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How to Tell If an App or a Website Is Good for Learning

Get tips for finding apps and websites that will help your child with lifelong learning.

Topics: Learning

Some apps and websites claim they can teach your child to read or do math. But media that's actually good for learning may not produce results that are quick or easy to see. The best ones help your child learn how to learn -- and make them want to come back for more.

Apps and websites that nurture lifelong learning encourage questions, curiosity, and critical thinking. They teach by engaging kids, building concepts, and deepening their understanding. Plus, they offer feedback and teach them how to adjust accordingly. Kids will even find opportunities to strengthen learning beyond playtime.

Use these pointers to find apps and websites that are really good for learning:

Consider what you'd like your child to learn.

Do they need help with school subjects like math and reading? Would you like to build skills for creativity, logical thinking, or emotional awareness? Our "Best for Learning" lists offer hand-curated picks that support learning in any of these areas.

Let your kid's interests be your guide.

Find apps that tap into your kid's passions or stretch them a bit. For example, if your child isn't excited about reading, find books related to what they like in apps like Epic! and Skybrary. There are also plenty of free educational apps for a wide variety of interests.

Choose age-appropriate apps and websites.

Not everything for kids in the app store is as educational as it says it is. Based on research, here are some important things to consider:

  • Age 0-2: Babies and toddlers are likely to be attracted to screens. But there isn't much evidence that apps or websites will benefit their learning.
  • Age 3-8: Young kids benefit from content that supports problem-solving and school-readiness skills like reading, writing, and math. The best apps will be easy to navigate, with simple and interactive features.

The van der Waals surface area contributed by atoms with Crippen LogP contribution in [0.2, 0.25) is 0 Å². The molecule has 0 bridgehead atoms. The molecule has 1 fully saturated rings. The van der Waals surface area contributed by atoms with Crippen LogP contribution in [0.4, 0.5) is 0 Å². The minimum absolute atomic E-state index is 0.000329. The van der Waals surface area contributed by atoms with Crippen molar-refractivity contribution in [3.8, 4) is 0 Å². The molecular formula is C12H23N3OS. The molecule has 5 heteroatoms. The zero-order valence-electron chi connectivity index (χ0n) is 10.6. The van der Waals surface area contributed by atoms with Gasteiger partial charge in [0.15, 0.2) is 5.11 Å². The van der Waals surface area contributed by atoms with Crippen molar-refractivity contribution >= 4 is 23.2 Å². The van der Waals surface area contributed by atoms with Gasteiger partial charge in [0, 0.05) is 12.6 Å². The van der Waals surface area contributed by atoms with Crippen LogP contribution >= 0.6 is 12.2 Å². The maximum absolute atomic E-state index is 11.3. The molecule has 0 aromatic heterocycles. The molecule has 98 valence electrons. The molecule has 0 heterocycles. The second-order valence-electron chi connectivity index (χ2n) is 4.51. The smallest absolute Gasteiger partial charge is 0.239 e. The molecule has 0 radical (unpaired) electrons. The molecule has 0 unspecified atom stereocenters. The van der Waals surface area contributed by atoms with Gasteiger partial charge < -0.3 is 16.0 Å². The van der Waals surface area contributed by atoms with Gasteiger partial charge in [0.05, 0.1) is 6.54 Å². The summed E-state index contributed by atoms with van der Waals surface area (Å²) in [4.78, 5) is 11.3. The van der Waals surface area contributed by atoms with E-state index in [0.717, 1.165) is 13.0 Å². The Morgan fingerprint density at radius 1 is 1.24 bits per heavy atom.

• Age 9-12: Preteens have strong digital skills, which can help when it comes to schoolwork. But they may want to play things designed for teens or adults, so always check that it's age-appropriate. Look for content that helps with academic subjects and other skills they can practice outside the classroom.
  • Age 13+: Teens usually know a lot about tech, so you'll need to decide how much you want to be involved. Valuable lessons can come from anywhere. Encourage diverse media experiences, and emphasize responsible behavior online.

Do some research.

Read more than just the description in the app store. Read unbiased reviews (such as ours), and make sure the apps come from a trusted developer. Keep in mind that free apps sometimes show inappropriate ads, offer in-app purchases, or collect your data.

Try it out for yourself.

Once you've found something interesting, download and test out the game if possible. If you can't test it out, watch a demo of it on YouTube before suggesting it to your child.

Look for learning in what your kid already loves.

Even if a game or app doesn't relate directly to school subjects, it still might have learning opportunities. Look for strategy, critical thinking, creativity, and more in what your kid already loves to do.

To learn more about what content is appropriate for your child, check out How We Rate and Review on our website.

Ashley Canales contributed to this article.

Christine Elgersma
Christine Elgersma is the editor for learning app reviews as Senior Editor, Learning Content. Before coming to Common Sense, she helped cultivate and create ELA curriculum for a K-12 app and taught the youth of America as a high school teacher, a community college teacher, a tutor, and a special education instructional aide. Christine is also a writer, primarily of fiction and essays, and loves to read all manner of books. When she's not putting on a spontaneous vaudeville show with her daughter, Christine loves to hike and listen to music, sometimes simultaneously.